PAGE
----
Photo from Ecologi

554 Ceriops tagal planted in Madagascar

For our hosting customers, we also purchased 500 Ceriops tagal through Tree-Nation for the Eden Reforestation Project.

Also known as spurred or Indian mangroves, these 500 trees will also help prevent erosion along Madagascar’s coastline, especially in estuaries. We also received an additional 54 spurred mangroves as part of our employee offset from Ecologi.

A field of trees growing as part of the Usambara Biodiversity Conservation Project in Tanzania.
Photo from Tree-Nation

500 Croton megalocarpus planted in Tanzania

When possible, we like to spread the tree planting out across the world, and this month, we were able to give our customers 500 Croton megalocarpus, also known as Croton trees, as part of the Usambara Biodiversity Conservation project in Tanzania.

Croton trees are fast growers, drought-resistant, and termite-resistant. They’re great for building, and their nuts are now being used in the creation of biofuel. Plus, each tree offsets 400kg of CO2 in its lifetime, making it a great addition to our collection!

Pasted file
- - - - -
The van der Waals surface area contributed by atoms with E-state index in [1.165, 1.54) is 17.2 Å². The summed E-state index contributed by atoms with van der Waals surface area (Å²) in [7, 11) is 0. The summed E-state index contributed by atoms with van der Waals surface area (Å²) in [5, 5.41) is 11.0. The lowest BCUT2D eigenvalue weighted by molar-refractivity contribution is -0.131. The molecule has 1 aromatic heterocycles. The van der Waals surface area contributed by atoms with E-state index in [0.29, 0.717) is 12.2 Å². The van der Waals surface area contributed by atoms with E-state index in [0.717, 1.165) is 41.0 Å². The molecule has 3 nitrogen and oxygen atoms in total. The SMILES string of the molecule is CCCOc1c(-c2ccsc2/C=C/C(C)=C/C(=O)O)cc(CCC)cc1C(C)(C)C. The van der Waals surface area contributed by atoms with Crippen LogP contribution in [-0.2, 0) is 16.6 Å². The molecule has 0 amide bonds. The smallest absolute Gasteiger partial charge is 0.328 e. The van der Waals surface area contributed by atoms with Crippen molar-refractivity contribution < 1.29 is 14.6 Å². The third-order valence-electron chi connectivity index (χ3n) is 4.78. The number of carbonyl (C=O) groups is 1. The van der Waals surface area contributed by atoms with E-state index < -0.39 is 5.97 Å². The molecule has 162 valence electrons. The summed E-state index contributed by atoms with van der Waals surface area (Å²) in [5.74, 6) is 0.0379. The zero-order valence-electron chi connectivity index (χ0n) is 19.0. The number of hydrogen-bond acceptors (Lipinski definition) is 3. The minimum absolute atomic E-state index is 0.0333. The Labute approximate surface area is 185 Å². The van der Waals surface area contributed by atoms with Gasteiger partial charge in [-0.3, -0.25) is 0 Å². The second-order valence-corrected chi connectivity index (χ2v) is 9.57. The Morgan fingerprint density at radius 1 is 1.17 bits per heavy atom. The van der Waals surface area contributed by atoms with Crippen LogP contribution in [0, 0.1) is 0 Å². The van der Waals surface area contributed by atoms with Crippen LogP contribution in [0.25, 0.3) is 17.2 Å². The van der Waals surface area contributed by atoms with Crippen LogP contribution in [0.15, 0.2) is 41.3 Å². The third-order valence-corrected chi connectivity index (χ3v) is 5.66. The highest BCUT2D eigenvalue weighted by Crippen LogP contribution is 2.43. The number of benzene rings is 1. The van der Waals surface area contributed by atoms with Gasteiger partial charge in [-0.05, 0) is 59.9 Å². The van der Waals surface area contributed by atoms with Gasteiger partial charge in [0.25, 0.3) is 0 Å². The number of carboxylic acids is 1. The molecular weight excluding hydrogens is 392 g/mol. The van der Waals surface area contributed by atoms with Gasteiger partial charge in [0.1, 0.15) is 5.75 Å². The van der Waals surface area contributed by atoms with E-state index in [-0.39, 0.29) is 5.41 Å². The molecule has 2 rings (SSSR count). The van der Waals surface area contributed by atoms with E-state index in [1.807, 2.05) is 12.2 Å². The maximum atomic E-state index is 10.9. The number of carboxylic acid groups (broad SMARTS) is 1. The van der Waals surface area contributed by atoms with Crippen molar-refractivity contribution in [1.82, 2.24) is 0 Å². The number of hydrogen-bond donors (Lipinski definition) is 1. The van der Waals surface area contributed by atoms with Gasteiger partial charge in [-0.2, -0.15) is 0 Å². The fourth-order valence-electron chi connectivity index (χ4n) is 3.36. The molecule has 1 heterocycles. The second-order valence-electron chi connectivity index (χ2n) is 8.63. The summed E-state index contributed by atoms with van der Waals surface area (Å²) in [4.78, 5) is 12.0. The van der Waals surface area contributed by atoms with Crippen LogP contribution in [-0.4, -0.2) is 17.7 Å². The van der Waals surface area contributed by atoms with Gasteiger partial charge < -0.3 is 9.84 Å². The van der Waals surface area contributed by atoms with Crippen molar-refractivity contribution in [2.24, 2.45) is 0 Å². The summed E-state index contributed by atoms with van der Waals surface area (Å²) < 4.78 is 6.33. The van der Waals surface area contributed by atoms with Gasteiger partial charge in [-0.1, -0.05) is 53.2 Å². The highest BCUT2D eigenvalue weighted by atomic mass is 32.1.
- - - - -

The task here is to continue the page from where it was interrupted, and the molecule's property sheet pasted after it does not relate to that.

A Holoptelea integrifolia tree growing as part of the Trees for Slender Loris project in India.
Photo from Tree-Nation

100 Holoptelea integrifolia planted in India

We picked a new project this month from Tree-Nation, the Trees for Slender Loris project in the state of Tamil Nadu, India, and planted 100 Holoptelea integrifolia trees for our customers.

Holoptelea integrifolia is also known as the Indian elm or jungle cork tree, and is tolerant of both heat and drought, making it an ideal large tree for ecological forestry, especially when rebuilding a forest canopy to protect endangered species.